Breast cancer is one of the commonest cancers among women in the world. Statistics indicate that breast cancer is more prevalent in developed countries such as the US, England and Australia than developing countries such as Nepal or Rwanda. The incidence of breast cancer also differs among ethnicity. For example, breast cancer is the most common cancer prevalent in African American women, but breast cancer rate is still lower in them as compared with white women.
However, irrespective of whether you are from a developed country or a developing country or your ethnicity, if breast cancer is diagnosed early, it will increase the chances of successful treatment.
AdvertisementBreast Cancer Symptoms and Diagnosis
If you are 50 or over 50 years of age, get breast screening done. But whatever age you are, feel your breasts and armpits, and look out for the following changes:
Lump in your breast or armpit
Consistent pain in your breast or armpit
Swelling under the armpits
One breast lower than the other one
Rash on nipples or discharge from nipples or change in the shape of the nipple
Dimpling in the skin of the breast
Not all lumps or swellings are cancerous. They may be benign. If you notice anything unusual, check with your ob-gyn as early as possible. If your doctor thinks your symptoms need further assessment, you will be referred to special breast clinic where you may have to get the following tests done:
Mammogram and breast ultrasound
If breast cancer is diagnosed, you will have to go in for breast cancer treatment such as surgery, chemotherapy, radiation therapy, hormone therapy and other treatments. Regardless of the type of treatment, you will need to take good care of yourself by eating healthy, getting sufficient rest to deal with fatigue, and exercise regularly.
Research has now confirmed that physical activity can improve survival after breast cancer diagnosis.
Physical Activity and Breast Cancer
The first scientific evidence that physical activity reduces breast cancer risk was provided three decades ago. Since then, the breast cancer research community has been researching on various aspects of physical activity associated with breast cancer risk reduction and also to improve breast cancer survival after diagnosis. For example, scientists are conducting trials to determine the exact type, dose, and timing of physical activity required to improve breast cancer survival.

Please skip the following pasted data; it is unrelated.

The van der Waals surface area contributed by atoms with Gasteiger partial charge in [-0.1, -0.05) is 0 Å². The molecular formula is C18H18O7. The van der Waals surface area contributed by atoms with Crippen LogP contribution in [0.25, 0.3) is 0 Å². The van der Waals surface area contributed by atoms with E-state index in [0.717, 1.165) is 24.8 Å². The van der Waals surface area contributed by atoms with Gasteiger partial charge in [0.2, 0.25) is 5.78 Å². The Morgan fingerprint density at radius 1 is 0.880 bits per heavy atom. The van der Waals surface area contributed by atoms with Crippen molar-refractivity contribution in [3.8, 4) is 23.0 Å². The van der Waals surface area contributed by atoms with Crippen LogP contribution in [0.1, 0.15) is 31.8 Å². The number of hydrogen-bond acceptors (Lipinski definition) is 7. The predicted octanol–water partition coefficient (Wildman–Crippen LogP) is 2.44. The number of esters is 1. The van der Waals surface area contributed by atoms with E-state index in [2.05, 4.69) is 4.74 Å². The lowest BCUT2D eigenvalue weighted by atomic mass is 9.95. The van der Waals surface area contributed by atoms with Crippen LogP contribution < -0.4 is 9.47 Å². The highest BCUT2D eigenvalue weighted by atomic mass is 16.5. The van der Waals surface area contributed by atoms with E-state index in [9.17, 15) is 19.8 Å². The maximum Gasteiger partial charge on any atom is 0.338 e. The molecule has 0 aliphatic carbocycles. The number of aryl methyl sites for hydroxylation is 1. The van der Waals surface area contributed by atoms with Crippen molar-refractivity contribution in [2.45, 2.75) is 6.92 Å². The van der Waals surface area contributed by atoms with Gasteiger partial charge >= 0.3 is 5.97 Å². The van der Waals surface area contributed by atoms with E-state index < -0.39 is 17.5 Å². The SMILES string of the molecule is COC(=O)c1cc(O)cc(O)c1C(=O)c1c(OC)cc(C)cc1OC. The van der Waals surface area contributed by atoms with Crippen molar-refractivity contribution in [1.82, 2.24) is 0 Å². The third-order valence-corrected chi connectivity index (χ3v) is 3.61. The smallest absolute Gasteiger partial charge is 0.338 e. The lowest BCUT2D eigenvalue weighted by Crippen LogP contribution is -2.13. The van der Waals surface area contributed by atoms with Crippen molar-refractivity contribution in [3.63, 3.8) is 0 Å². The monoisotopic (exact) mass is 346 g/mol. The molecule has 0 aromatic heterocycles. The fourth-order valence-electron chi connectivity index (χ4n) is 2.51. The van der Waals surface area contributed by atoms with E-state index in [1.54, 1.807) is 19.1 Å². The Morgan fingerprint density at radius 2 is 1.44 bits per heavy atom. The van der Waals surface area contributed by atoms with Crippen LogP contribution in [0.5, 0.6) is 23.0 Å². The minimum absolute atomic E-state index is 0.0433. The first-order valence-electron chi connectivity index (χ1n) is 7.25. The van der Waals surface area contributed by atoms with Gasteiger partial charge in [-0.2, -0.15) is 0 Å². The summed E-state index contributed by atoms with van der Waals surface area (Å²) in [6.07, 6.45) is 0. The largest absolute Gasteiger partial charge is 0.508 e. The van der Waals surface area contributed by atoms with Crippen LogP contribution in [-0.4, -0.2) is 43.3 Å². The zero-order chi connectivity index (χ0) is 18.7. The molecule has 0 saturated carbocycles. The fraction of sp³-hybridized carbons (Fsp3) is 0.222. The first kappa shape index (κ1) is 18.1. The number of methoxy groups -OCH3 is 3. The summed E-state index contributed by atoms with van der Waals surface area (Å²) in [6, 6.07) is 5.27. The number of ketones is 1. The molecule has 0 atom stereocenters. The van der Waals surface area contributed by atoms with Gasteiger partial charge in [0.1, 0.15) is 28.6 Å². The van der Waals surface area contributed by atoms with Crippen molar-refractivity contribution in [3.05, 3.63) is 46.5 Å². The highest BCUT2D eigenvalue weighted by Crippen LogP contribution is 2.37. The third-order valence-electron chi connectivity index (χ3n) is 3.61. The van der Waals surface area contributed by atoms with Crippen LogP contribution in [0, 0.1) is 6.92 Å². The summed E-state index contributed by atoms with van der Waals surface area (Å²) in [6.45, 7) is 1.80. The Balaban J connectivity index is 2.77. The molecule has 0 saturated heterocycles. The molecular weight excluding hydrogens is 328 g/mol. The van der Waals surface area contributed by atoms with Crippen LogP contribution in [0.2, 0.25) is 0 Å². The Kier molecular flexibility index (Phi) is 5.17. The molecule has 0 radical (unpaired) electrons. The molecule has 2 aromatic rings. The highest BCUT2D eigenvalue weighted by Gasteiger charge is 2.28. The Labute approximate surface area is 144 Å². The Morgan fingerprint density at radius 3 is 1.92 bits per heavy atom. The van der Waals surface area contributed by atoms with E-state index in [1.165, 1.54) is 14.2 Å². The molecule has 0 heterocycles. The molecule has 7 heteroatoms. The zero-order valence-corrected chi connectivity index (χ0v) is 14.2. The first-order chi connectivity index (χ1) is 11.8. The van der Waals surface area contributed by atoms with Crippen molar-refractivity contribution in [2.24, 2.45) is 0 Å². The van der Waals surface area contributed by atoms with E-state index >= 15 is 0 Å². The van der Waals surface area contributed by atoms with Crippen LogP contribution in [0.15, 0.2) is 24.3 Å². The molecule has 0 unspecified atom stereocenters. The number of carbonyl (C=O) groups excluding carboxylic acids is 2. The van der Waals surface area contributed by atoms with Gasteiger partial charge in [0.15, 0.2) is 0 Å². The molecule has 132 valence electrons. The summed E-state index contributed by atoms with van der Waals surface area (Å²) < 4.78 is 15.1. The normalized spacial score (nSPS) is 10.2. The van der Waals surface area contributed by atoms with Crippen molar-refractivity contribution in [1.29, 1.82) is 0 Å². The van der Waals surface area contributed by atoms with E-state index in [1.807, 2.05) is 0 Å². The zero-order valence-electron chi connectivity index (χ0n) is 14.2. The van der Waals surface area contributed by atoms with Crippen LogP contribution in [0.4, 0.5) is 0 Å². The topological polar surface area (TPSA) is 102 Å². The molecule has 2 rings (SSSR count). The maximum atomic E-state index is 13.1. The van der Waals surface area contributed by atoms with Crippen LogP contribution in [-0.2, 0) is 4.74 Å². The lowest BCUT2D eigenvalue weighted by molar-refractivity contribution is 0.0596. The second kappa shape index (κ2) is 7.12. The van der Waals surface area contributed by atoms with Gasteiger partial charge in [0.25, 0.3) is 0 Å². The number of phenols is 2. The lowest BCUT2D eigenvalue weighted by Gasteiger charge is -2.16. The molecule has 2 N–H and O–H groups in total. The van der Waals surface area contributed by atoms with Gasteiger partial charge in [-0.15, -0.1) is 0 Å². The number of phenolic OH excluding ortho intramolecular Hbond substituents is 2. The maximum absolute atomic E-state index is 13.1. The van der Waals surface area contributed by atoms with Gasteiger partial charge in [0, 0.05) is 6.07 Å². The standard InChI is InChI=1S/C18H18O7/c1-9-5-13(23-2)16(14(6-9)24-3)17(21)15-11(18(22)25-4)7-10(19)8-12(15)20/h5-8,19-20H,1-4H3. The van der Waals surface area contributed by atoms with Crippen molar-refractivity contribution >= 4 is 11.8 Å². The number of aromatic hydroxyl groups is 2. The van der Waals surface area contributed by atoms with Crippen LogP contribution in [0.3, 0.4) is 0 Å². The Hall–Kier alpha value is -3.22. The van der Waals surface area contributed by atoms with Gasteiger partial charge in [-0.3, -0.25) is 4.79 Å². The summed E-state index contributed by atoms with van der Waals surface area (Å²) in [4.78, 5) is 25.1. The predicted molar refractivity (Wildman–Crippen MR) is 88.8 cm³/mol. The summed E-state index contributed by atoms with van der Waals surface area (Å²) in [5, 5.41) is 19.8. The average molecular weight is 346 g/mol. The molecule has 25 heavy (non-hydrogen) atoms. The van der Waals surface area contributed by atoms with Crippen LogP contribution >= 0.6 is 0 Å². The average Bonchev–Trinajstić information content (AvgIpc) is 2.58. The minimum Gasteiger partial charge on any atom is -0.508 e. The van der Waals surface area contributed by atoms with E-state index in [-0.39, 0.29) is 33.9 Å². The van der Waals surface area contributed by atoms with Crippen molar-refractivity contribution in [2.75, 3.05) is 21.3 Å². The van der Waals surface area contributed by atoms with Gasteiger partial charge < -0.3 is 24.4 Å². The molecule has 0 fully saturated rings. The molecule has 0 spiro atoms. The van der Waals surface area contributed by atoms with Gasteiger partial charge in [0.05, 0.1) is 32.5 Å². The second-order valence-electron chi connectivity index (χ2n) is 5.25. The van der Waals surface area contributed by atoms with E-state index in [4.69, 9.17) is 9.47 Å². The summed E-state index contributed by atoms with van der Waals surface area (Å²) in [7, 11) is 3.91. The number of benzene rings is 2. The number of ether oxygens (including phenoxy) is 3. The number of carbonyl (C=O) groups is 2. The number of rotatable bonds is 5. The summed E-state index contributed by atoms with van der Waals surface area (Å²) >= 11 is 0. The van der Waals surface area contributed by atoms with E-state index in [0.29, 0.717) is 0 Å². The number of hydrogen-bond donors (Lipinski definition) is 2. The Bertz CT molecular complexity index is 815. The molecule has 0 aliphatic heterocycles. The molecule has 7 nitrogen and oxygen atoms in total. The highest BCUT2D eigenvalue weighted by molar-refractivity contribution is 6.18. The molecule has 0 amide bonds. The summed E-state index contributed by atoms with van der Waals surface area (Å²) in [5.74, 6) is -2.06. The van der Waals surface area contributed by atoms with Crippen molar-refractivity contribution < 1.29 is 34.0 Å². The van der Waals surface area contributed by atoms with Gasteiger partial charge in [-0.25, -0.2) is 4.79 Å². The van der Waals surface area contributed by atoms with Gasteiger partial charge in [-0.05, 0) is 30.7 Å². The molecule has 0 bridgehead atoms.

A number of studies were undertaken globally to determine the exact dose of physical activity required to reduce breast cancer risk. The World Cancer Research Fund along with other international agencies recommended 4 to 7 hours per week of moderate to vigorous activity to substantially reduce the risk.
Benefits of physical activity in breast cancer
Physical activity after a diagnosis of breast cancer can help:
Improve quality of life
Assist with energy balance
One study reported that moderate exercise in the form of walking 3 to 5 hours per week at an average pace after being diagnosed with breast cancer can improve survival rates compared with more sedentary women.
Even home-based physical activity can have beneficial effects on fitness and psychological well-being of women undergoing breast cancer treatment.
So, how does exercising benefit breast cancer survival?
Exercising helps you maintain a healthy weight. Research shows that overweight or obese women, especially after menopause, increase their risk of breast cancer recurrence. This is because estrogen levels are high in obese women causing hormone responsive breast cancer to develop.
Regular exercise can boost endurance and help the lungs and the heart to function more efficiently. You will be less fatigued and have more energy.
Exercising can help you cope better with chemotherapy and radiation therapy by easing nausea and fatigue.
Breast cancer treatment can cause the formation of scar tissue that tighten and stiffen the muscles of arms and shoulders. Exercising can help you have better mobility and range of motions.
Physical activity triggers the release of brain chemicals such endorphins that make you more happy and relaxed. So you will feel less stressed.
Struggling with sleep at night or waking up often at night is quite common with breast cancer patients. Physical activity or exercising in any form can help you sleep better.
Chemotherapy and hormone therapy can cause muscle mass to decrease. Exercising, especially strength training, can ensure more muscle than fat. You will feel and be more fit.
Unfortunately, despite physical activity having so many benefits, a new study published in the journal Cancer revealed that only 35 percent of breast cancer survivors met the physical activity guidelines.
Researchers of the study, Briona Hair and her colleagues, noted that 59 percent of patients in their study reduced activity approximately six months after diagnosis which was equivalent to about five hours per week of brisk walking.
They also reported that compared to white women, African-American women were about 40 percent less likely to meet physical activity guidelines post-diagnosis.
'Medical care providers should discuss the role physical activity plays in improving breast cancer outcomes with their patients, and strategies that may be successful in increasing physical activity among breast cancer patients need to be comprehensively evaluated and implemented,' suggested the researchers.
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